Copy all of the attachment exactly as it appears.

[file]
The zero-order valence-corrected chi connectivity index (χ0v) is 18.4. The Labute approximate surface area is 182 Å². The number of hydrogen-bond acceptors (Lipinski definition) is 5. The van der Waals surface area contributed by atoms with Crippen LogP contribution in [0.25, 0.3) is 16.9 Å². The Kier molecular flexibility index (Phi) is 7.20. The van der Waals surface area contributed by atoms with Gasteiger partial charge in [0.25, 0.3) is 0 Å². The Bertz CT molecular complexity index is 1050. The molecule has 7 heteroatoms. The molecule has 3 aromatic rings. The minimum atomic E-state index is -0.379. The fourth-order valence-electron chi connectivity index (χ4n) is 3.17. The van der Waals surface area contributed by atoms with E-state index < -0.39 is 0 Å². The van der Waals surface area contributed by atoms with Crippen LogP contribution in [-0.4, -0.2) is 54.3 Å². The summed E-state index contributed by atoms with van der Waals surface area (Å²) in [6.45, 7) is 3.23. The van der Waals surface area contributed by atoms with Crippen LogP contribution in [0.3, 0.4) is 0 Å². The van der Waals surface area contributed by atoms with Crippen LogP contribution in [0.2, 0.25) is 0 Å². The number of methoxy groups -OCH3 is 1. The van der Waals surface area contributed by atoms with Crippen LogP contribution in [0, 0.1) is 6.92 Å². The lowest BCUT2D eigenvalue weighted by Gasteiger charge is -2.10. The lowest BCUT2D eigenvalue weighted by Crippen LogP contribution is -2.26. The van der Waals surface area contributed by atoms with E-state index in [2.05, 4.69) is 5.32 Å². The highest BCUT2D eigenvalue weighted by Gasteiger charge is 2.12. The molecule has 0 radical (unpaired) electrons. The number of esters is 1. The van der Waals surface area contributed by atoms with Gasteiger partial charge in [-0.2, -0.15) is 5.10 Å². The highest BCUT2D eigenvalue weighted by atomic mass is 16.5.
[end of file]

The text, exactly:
The zero-order valence-corrected chi connectivity index (χ0v) is 18.4. The Labute approximate surface area is 182 Å². The number of hydrogen-bond acceptors (Lipinski definition) is 5. The van der Waals surface area contributed by atoms with Crippen LogP contribution in [0.25, 0.3) is 16.9 Å². The Kier molecular flexibility index (Phi) is 7.20. The van der Waals surface area contributed by atoms with Gasteiger partial charge in [0.25, 0.3) is 0 Å². The Bertz CT molecular complexity index is 1050. The molecule has 7 heteroatoms. The molecule has 3 aromatic rings. The minimum atomic E-state index is -0.379. The fourth-order valence-electron chi connectivity index (χ4n) is 3.17. The van der Waals surface area contributed by atoms with E-state index < -0.39 is 0 Å². The van der Waals surface area contributed by atoms with Crippen LogP contribution in [-0.4, -0.2) is 54.3 Å². The summed E-state index contributed by atoms with van der Waals surface area (Å²) in [6.45, 7) is 3.23. The van der Waals surface area contributed by atoms with Crippen LogP contribution in [0.3, 0.4) is 0 Å². The van der Waals surface area contributed by atoms with Crippen LogP contribution in [0.2, 0.25) is 0 Å². The number of methoxy groups -OCH3 is 1. The van der Waals surface area contributed by atoms with Crippen LogP contribution in [0, 0.1) is 6.92 Å². The lowest BCUT2D eigenvalue weighted by Gasteiger charge is -2.10. The lowest BCUT2D eigenvalue weighted by Crippen LogP contribution is -2.26. The van der Waals surface area contributed by atoms with E-state index in [2.05, 4.69) is 5.32 Å². The highest BCUT2D eigenvalue weighted by Gasteiger charge is 2.12. The molecule has 0 radical (unpaired) electrons. The number of esters is 1. The van der Waals surface area contributed by atoms with Gasteiger partial charge in [-0.2, -0.15) is 5.10 Å². The highest BCUT2D eigenvalue weighted by atomic mass is 16.5.